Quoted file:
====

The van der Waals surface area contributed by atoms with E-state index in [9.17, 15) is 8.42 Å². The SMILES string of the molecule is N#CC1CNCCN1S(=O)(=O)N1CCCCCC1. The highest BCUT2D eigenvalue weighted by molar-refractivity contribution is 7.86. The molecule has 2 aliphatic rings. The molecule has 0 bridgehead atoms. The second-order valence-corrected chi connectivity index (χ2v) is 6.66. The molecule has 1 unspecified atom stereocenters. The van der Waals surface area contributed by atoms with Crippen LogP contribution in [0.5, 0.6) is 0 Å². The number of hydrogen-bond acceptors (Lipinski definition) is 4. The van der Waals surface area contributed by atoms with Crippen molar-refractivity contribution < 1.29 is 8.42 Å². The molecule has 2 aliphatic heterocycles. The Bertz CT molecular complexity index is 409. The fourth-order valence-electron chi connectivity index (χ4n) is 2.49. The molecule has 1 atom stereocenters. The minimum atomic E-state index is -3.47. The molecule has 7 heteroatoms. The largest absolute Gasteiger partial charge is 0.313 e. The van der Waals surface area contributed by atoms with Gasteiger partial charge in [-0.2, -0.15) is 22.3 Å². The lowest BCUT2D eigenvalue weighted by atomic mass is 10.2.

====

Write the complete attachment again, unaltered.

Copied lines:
The van der Waals surface area contributed by atoms with E-state index in [9.17, 15) is 8.42 Å². The SMILES string of the molecule is N#CC1CNCCN1S(=O)(=O)N1CCCCCC1. The highest BCUT2D eigenvalue weighted by molar-refractivity contribution is 7.86. The molecule has 2 aliphatic rings. The molecule has 0 bridgehead atoms. The second-order valence-corrected chi connectivity index (χ2v) is 6.66. The molecule has 1 unspecified atom stereocenters. The van der Waals surface area contributed by atoms with Crippen LogP contribution in [0.5, 0.6) is 0 Å². The number of hydrogen-bond acceptors (Lipinski definition) is 4. The van der Waals surface area contributed by atoms with Crippen molar-refractivity contribution < 1.29 is 8.42 Å². The molecule has 2 aliphatic heterocycles. The Bertz CT molecular complexity index is 409. The fourth-order valence-electron chi connectivity index (χ4n) is 2.49. The molecule has 1 atom stereocenters. The minimum atomic E-state index is -3.47. The molecule has 7 heteroatoms. The largest absolute Gasteiger partial charge is 0.313 e. The van der Waals surface area contributed by atoms with Gasteiger partial charge in [-0.2, -0.15) is 22.3 Å². The lowest BCUT2D eigenvalue weighted by atomic mass is 10.2.